With news of some provinces going into partial lockdowns, the delay in reopening would take into consideration the inability for many families to travel to other provinces for entrance exams.

SOURCE: Bangkok Post

 

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Education

Phuket student protests and is flunked as “not loyal to the nation”

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FILE PHOTO: Student protests led to one student not graduating due to being “not loyal to the nation, institution of the monarchy”

After participating in protests for student’s rights, a Phuket student was barred from graduating 9th grade, moving from middle school to high school, charged with being “not loyal to the nation, institution of the monarchy”. The student had advocated against mandatory uniforms and for student’s liberties. He told reporters that the school started paying attention to his actions last year when he participated in rallies in solidarity with students across Thailand. The school’s student affairs office received a copy of posts he made on social media encouraging others to join the cause. The school ordered a stop to his political actions, but he and his friends disregarded warnings and violated school rules when they handed out white ribbons to classmates. They received a warning from the student affairs office.

Student protests have increased after pro-democracy demonstrations surged in July last year, empowering many Thai people to speak out against injustices, including students’ rights and liberties. People from schools across the nation have been banding together in solidarity to bring their issues to public light.

On graduation day, all the students were promoted into high school, except for the one student protestor, says the Bad Student protest group. The theme of the day focused on dedication to the monarchy, country and religion, and specifically how students should be obedient. The student said he has received support from friends, but his parents remain neutral and his teachers have been completely silent on the matter. He is frustrated that he was punished for his right to express himself. He plans on testing with incoming students to re-enrol in the same school, and if he is not accepted because of the disloyalty charge, he will pursue legal ramifications, suing the school for blocking his right to an education over the student’s protests.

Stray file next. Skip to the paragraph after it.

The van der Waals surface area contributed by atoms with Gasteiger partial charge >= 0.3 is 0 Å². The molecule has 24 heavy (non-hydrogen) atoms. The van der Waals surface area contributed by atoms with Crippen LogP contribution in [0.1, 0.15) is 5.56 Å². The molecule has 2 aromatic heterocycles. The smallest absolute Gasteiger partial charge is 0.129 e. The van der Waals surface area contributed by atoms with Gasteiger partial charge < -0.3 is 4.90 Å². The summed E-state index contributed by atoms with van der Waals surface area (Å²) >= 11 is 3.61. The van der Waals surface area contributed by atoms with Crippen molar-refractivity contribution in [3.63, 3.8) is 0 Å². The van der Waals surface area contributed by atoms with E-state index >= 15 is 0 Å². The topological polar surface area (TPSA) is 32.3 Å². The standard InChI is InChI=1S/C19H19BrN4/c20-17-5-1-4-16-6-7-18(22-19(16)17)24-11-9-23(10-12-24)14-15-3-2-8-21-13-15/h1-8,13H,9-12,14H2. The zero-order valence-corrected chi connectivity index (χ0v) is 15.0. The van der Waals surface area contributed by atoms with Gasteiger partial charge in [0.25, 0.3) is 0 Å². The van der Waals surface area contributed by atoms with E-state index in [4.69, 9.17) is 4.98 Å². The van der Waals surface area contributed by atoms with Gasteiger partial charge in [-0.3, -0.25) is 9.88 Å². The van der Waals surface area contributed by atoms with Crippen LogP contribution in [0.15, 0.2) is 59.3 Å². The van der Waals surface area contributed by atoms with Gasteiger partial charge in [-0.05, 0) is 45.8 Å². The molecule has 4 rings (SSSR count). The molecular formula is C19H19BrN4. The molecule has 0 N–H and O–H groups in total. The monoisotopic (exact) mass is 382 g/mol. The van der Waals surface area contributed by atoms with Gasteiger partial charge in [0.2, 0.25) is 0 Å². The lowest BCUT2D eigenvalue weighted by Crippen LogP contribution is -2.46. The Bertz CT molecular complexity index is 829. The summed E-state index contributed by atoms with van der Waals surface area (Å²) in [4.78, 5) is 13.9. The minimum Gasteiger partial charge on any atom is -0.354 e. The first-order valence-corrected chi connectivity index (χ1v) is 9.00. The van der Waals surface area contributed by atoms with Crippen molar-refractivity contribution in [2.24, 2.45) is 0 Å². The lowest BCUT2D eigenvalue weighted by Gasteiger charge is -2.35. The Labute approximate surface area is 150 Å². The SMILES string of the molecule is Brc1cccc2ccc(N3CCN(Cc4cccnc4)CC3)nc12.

The student believes he needs to speak out to prevent school administrators from imposing on more students’ rights. He advocates for diversity in schools and ending prejudices, with increased liberties and freedoms for students.

“Schools must teach children to be able to think by themselves, not force children to think like them. Schools should create opportunities for students to express their ideas more freely.”

SOURCE: Prachatai

 

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Thailand’s first female Education Minister targets bullying in schools

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Thailand’s first female education minister is targetting bullying in schools as part of 3 policies she says she will start implementing today. Trinuch Thienthong, an MP from the coalition – core Palang Pracharath Party, says she will promote safety at schools, access to digital resources and knowledge and campaign for vocational education.

Trinuch says Thailand’s schools, must be free of bullies and child abuse. She says those who abuse students will face “decisive action.” Thailand has made the news often in terms of bullying incidents as corporal punishment, although illegal, is still widely practised with educator’s often receiving little to no repercussions. As Thailand’s culture practises obeying those older and higher in status, most victims of abuse stay quiet or are blamed.

Recently, a franchised school sent shock waves through the nation after a teacher was caught on CCTV hitting and dragging a kindergarten student in class. The issue made headlines causing many to take a stand against such punishment in schools. After investigating, officials revealed that many teachers in government schools are not licenses, and therefore, do not have the training necessary to understand the psychological effects of such abuse on children. Student protesters also made a point of bringing a taboo subject to light with many being criticised even for doing so.

The issue of skin colour is also a subject in which students can be bullied. Many Thais pass on their views of skin colour to their children, who may then pass on those views to their peers. Patriarchy is alive and well in Thailand, with many of the students who brought such bullying to light, said they were discriminated against as females.

Trinuch says the Ministry of Education would also ensure that they share the knowledge and skills that were necessary for people of the 21st century and push for the development of adequate internet networks and relevant equipment to ensure public access to digital resources. The minister says Thailand suffers from a shortage of vocational workers and parents could plan a good future for their children by sending them to vocational schools.

SOURCE: TNA.MCOT